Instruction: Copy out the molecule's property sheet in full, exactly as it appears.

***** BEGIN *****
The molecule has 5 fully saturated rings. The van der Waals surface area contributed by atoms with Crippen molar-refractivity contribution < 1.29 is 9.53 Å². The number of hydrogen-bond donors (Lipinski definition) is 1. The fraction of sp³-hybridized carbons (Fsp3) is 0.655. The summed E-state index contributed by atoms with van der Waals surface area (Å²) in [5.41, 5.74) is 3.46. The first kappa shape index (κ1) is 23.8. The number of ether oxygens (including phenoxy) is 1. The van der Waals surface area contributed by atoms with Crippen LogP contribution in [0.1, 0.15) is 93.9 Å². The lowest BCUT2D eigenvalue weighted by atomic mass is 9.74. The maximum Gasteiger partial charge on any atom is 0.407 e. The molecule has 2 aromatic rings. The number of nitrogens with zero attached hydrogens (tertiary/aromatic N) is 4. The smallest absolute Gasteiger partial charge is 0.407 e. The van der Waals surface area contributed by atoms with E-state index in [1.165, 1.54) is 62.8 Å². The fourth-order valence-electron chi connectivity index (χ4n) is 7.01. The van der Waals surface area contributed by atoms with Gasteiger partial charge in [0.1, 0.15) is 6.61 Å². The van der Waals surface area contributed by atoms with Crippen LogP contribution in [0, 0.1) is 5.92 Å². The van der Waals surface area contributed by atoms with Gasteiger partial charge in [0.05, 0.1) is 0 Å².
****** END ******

The molecule has 5 fully saturated rings. The van der Waals surface area contributed by atoms with Crippen molar-refractivity contribution < 1.29 is 9.53 Å². The number of hydrogen-bond donors (Lipinski definition) is 1. The fraction of sp³-hybridized carbons (Fsp3) is 0.655. The summed E-state index contributed by atoms with van der Waals surface area (Å²) in [5.41, 5.74) is 3.46. The first kappa shape index (κ1) is 23.8. The number of ether oxygens (including phenoxy) is 1. The van der Waals surface area contributed by atoms with Crippen LogP contribution in [0.1, 0.15) is 93.9 Å². The lowest BCUT2D eigenvalue weighted by atomic mass is 9.74. The maximum Gasteiger partial charge on any atom is 0.407 e. The molecule has 2 aromatic rings. The number of nitrogens with zero attached hydrogens (tertiary/aromatic N) is 4. The smallest absolute Gasteiger partial charge is 0.407 e. The van der Waals surface area contributed by atoms with E-state index in [1.165, 1.54) is 62.8 Å². The fourth-order valence-electron chi connectivity index (χ4n) is 7.01. The van der Waals surface area contributed by atoms with Gasteiger partial charge in [0.1, 0.15) is 6.61 Å². The van der Waals surface area contributed by atoms with Crippen LogP contribution in [0, 0.1) is 5.92 Å². The van der Waals surface area contributed by atoms with Gasteiger partial charge in [0.05, 0.1) is 0 Å².